As of this morning I'm registered for fall classes. I'm strangely nervous, feel like I'm standing on the precipice of a cliff, must jump, though I can't make out what's beneath or above.
The first year will be spent catching up on credits they've added since I left college as a senior twenty years ago as well as the introductory classes for my major. What I'm taking:
Computers for Learning. I could easily clep out of this class, except that they list spreadsheets as one of the topics covered and I've never had a reason to deal with Microsoft Access. This one is an online class. I expect it to be an easy A.
Speech. This is an online class too. I haven't quite worked out how one teaches this class over the internet, but I'm all about keeping the trips to campus to a minimum as it's an hour and a half away. I've had this class before (made an A), but for some odd reason they consider it an expired credit. I expect this one to be an easy A as well. Speaking in front of groups of stakeholders and kids was a big part of my last job.
Intro to Teaching. This is a lecture course that will necessitate my going to campus once a week. I think I can handle this class.
Geography. I think it's funny (sad?) that they're requiring this in college now and says a lot about the inadequacy of public school. Personally, I might need Sam's help on this one.
Children's Literature. Required both for my major and helping to satisfy a burning question. I am considering becoming a reading specialist. This would allow me to work outside the public school system for a tutoring service if I so choose. As they are cutting funds in our education system at state level, I think this would be prudent.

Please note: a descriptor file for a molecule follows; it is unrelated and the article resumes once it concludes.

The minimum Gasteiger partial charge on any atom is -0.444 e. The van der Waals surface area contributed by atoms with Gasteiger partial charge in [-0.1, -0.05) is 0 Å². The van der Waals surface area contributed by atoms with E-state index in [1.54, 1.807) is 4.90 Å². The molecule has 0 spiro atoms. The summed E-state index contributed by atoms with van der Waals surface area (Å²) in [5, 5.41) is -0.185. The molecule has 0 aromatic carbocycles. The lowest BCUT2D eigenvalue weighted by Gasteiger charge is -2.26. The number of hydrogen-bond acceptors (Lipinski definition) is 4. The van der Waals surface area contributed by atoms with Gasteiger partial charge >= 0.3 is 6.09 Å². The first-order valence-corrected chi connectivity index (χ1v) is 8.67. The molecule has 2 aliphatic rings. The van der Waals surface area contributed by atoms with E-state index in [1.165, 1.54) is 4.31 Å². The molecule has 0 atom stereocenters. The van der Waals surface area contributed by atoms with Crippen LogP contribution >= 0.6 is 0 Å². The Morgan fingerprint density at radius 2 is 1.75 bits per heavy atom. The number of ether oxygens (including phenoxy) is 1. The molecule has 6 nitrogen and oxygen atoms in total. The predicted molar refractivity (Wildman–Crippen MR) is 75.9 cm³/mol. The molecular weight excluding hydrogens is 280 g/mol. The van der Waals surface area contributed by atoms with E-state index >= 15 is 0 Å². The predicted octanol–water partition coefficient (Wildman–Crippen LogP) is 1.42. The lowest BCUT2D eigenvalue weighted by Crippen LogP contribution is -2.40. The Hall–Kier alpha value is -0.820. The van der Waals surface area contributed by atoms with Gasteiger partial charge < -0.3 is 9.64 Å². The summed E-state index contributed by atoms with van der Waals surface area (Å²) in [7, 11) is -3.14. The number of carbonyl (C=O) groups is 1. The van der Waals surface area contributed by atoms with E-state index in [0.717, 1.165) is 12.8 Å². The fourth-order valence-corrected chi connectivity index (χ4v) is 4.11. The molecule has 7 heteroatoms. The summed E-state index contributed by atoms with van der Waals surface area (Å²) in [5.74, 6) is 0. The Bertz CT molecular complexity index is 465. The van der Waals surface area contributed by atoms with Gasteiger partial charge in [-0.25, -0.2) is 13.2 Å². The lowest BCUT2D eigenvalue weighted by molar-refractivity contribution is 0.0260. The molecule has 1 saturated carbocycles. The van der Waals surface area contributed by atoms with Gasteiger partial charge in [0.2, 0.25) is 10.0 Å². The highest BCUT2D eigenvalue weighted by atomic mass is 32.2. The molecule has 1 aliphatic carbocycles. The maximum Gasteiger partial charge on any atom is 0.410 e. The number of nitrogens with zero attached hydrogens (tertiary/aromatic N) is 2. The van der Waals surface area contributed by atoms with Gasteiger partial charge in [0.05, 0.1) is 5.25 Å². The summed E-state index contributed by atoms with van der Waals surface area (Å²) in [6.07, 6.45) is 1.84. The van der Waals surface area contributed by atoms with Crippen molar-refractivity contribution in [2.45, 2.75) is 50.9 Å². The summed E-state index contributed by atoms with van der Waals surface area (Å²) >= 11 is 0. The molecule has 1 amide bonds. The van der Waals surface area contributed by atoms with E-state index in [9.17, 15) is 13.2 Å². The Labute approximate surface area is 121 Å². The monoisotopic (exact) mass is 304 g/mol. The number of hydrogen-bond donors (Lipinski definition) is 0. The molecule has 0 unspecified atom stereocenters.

I wanted (might be too strong a word) to take care of my math credit this semester but it simply didn't coincide with the schedule I needed to maintain. Because this is not one of my stronger subjects, I feel like I need to take an intermediate class before tackling it at college level. Jeremiah assures me he'll be able to help, which is an odd thought.
So there you have it. It's going to be a long summer of anticipating and worrying about how I'm going to keep everything running smoothly. Gary will help, but if history proves true to form, there will be friction. Though supportive, he's already fretting about the increase in transportation costs. I pointed out to him that without this, in three years I will qualify for yet another low-paying job (truthfully the last two were better than that), but with it, I will be able to contribute to a better-late-than-never retirement fund. My biggest worry is keeping up with the younger boys--making sure Sam stays on track, that Joe doesn't lose his mind like so many high school freshmen do, and that Daniel has a good senior year and is as prepared for college/life as we can make him.